The Wag Aero “2 + 2” model designation refers to the airplanes seating arrangement which means there are two seats in front and two seats in back. However the seats in back are really only suited for children of 12 years old or less or one adult passenger. The fuselage measures only 5 inches wider compared to a Piper Super Cub which makes one wonder why the Sportsman designer thought the extra five inches would allow side by side seating versus the tandem seating arrangement for the Super Cub,
I soon realized this cozy seating arrangement when I jury rigged a couple of front seats using cement blocks and 2 X 6 board seat backs and also placed a fabric sling in position for the back seat. I also made a cardboard template of the instrument panel and for the first time I could sit in the cockpit and feel for myself the interior layout of the aircraft.
I was struck with just how narrow the cockpit was. I immediately rechecked the plans to see if there was any error, but it checked out right. I then measured the interior width of my Cessna 172’s cockpit and was quite surprised to find it was only one inch wider than the Sportman. These measurements were taken at the width of the instrument panel. The major width difference between these two airframes is because the Cessna’s cockpit width remains mostly constant all the way down to the floorboard where as the Sportsmans cockpit width tapers down from 38 inches to 30 inches nominally, thus affecting the seat width. It was now no surprise why Wag Aero specified to remove 3 inches of seat/back width from a Cessna 172 seat and reweld them back together. Using standard Skyhawk seats would never have fit.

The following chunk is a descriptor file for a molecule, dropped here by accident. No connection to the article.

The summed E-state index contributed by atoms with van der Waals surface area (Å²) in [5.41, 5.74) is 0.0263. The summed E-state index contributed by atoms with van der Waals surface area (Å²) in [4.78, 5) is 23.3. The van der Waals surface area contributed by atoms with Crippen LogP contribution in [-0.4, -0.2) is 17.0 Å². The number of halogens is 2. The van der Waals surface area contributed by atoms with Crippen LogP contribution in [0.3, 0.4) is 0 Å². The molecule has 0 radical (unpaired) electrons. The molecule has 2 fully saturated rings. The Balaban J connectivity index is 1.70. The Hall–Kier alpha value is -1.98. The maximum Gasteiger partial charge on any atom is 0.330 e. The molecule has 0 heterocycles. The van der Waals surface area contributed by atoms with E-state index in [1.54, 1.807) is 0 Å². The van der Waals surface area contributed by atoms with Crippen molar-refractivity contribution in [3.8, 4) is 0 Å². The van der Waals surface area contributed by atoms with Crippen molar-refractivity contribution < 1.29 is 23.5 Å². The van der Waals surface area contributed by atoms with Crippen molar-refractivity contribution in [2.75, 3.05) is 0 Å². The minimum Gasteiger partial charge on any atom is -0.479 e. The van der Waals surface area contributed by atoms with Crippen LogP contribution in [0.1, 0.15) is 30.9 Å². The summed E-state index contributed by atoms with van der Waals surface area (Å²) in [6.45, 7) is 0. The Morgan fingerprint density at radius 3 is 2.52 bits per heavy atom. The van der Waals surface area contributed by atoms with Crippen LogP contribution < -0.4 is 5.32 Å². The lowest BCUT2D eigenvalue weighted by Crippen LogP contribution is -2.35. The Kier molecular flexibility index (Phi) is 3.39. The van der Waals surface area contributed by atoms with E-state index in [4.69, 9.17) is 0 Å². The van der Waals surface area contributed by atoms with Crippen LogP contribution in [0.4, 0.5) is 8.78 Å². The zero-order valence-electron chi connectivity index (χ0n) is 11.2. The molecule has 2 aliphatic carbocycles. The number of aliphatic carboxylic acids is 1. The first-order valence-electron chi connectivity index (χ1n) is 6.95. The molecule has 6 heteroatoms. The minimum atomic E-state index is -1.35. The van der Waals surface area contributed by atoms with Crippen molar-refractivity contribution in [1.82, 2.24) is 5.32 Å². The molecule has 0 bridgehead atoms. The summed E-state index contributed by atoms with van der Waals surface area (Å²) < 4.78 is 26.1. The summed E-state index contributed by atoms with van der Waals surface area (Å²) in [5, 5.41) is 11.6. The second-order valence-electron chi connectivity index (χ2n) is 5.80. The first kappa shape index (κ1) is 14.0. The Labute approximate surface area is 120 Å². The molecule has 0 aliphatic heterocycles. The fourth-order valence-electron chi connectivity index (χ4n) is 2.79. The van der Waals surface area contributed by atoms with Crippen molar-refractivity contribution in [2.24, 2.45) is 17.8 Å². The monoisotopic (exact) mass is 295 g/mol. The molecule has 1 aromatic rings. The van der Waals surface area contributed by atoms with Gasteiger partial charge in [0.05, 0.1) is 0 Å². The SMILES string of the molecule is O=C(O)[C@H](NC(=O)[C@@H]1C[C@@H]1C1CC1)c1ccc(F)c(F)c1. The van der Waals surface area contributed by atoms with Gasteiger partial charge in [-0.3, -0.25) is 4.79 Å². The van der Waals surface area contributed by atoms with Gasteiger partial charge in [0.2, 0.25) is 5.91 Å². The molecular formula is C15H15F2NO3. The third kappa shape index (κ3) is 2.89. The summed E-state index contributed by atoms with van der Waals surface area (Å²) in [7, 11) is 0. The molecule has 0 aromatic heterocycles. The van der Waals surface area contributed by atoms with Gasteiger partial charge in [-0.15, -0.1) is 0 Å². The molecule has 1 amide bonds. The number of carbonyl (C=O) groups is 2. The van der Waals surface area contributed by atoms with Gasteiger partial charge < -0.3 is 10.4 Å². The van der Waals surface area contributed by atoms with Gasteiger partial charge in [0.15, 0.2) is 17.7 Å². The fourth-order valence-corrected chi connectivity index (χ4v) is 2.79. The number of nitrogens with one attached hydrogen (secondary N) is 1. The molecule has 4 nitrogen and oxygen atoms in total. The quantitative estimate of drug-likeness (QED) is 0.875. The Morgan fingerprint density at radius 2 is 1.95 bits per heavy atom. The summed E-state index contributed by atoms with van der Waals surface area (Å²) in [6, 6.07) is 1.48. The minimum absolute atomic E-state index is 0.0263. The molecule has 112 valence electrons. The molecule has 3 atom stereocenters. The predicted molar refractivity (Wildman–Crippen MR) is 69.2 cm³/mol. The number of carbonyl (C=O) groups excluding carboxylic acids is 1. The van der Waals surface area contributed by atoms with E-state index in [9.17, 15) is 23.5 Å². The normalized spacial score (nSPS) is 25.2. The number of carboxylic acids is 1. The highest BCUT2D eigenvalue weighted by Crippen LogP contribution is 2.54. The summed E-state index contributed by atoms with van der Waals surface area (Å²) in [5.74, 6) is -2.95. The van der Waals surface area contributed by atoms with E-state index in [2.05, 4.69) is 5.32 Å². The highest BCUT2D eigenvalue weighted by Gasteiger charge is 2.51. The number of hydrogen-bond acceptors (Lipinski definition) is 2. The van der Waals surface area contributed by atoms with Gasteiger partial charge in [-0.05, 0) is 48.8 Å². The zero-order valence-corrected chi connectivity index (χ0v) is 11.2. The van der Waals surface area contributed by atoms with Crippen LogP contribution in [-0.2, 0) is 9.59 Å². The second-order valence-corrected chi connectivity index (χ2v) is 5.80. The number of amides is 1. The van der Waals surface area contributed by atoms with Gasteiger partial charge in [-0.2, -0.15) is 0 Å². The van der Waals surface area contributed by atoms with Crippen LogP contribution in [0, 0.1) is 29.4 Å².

My concern for this ergonomic issue was not over and many months later I would develop a solution for this narrow width problem by designing special plexiglas bubble doors that would add 8 inches of interior elbow room to the cockpit without modifying the airframe. In later posts I will describe the tooling and fabrication methods used.